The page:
Monday, March 5, 2018

Storytelling as an Influence Strategy



In the space of a work week we may find ourselves having to shift from trainer, to facilitator to keynoter to consultant; making allowance for varying paradigms of power, presence and expertise and perpetually judged by how well we do that. Yet with the challenge, the responsibility, the skills, patience, energy and empathy required comes an extraordinary privilege. Whether it is a two-hour Special Interest Group session or a certificate program, those participants entrust their learning to us. We know they are ultimately accountable for their own development. Yes, we could theoretically do a brilliant job with a closed learner and make no difference to their lives. However if we can’t establish credibility, an open safe environment, if we create confusion rather than clarity, we have abused the privilege. Thus it behooves us not to be good, but great.

Greatness in the training room is not about the quality of the materials or technological wizardry but the ability to capture interest, create relevance and insight and develop “skills for Monday” – sure signs of learning. 

One way to stimulate learning is to use story. Every participant comes with a story. Some of the most vivid stories are the ones that bring them to us cynical and dejected, even fearful of what they might learn. And if we are apathetic towards their stories we are throwing mud against the wall in the hope some of it will stick. We will use story to establish credibility. Even self-deprecating facilitator introductory stories are designed to break down barriers and demonstrate self-awareness and humility such that groups will warm to us.

Participant introductions, however unimaginative, are opportunities for them to share some small figment of their personal and professional story. Twenty participants may come from 20 organisations and that number of professional backgrounds. How we do help them find common ground and shared meaning? We can tell stories and encourage them to do the same such that they can place themselves in the stories and find inspiration and discipline to try new things. Analogy, metaphor, values through action and third person stories are subtle and indirect ways of asking people to confront fears, change attitudes and behaviours without platitudes or bullying.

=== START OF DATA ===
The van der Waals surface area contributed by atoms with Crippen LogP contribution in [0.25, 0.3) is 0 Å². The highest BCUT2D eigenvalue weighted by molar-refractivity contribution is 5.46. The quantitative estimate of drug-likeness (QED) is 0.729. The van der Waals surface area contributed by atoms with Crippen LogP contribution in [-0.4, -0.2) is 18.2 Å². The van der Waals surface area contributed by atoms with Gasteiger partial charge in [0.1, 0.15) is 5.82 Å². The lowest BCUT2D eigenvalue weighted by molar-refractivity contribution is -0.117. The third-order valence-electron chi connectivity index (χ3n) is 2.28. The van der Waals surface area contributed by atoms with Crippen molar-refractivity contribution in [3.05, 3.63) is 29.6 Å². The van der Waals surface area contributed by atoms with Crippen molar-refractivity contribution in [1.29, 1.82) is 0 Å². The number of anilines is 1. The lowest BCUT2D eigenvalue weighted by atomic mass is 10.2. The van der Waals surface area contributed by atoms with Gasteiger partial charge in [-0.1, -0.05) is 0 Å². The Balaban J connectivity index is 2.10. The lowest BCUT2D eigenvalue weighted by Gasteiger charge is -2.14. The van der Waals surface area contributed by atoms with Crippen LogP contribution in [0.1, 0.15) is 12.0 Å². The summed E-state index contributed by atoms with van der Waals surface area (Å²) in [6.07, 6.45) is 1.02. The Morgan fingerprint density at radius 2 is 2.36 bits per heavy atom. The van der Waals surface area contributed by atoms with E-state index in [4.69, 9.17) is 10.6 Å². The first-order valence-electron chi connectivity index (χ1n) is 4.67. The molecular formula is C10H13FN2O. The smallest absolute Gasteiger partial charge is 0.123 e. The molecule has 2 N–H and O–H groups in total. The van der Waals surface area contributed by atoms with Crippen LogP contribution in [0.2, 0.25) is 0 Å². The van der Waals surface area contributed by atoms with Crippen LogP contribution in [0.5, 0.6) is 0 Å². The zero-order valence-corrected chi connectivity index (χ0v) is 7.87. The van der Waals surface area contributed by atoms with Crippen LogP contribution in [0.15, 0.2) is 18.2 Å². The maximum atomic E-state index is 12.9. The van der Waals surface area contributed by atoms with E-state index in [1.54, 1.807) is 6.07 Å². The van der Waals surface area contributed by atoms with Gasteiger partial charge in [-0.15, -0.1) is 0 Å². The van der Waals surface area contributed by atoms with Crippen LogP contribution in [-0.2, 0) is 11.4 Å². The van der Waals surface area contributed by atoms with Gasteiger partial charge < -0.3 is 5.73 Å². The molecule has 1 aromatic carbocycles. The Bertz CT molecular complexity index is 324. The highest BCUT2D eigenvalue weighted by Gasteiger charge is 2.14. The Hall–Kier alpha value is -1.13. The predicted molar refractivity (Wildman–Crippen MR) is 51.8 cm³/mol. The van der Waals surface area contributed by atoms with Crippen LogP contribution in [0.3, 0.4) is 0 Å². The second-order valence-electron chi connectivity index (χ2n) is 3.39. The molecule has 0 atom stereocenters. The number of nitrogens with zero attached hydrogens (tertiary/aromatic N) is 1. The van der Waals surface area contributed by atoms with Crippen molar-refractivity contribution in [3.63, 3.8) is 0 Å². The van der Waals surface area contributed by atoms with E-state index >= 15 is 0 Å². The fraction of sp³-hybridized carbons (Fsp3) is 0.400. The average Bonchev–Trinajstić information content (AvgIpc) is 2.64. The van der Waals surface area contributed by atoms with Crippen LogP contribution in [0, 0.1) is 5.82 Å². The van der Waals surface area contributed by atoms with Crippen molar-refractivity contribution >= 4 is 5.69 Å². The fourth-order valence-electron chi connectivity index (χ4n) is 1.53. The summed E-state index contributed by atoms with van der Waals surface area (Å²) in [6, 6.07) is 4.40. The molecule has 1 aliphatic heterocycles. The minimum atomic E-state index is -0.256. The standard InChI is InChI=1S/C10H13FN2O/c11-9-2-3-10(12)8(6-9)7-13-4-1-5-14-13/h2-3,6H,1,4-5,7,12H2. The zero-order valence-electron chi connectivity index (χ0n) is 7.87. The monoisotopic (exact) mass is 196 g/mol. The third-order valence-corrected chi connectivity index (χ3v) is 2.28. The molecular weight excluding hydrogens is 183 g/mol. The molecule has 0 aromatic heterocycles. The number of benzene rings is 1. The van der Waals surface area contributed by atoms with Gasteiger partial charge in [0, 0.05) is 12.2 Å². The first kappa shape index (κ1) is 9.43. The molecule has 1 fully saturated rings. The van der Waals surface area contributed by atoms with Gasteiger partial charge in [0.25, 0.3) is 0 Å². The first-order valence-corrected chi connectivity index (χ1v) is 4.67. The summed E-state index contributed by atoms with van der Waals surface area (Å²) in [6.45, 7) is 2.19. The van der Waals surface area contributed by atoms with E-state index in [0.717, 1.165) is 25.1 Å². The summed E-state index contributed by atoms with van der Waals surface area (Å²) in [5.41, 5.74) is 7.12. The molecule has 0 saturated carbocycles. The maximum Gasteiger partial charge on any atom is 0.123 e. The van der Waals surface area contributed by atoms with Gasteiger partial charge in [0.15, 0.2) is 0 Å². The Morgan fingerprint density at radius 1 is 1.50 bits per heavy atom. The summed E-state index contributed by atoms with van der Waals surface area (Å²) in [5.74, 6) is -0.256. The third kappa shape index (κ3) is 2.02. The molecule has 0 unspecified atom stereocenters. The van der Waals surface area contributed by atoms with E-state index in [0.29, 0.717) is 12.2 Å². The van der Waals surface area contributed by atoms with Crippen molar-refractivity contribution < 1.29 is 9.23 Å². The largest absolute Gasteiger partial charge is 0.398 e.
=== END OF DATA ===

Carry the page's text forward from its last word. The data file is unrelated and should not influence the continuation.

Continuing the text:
How often have we done our homework on a group and told stories that packed a punch “without looking at anyone in particular”. How easily could we otherwise sell messages like: “We think your boss probably sent you because you have poor people skills” or “You are so arrogant, it’s no wonder the older experienced staff in your workplace won’t share anything with you". Far better to tell a story about some mythical person out there and weave a spell around a situation that punches participants in the stomach without any risk of an assault charge!! We don’t need them to own up to us but to themselves.

So that stories are not accompanied by a cringe factor, they must be authentic. One way to do that that is to make sure they’re our own. And if ours aren’t good enough, only use the best and acknowledge the source! By incorporating story telling into our repertoire we further the possibility of being true unlockers of (not onlookers to) human potential.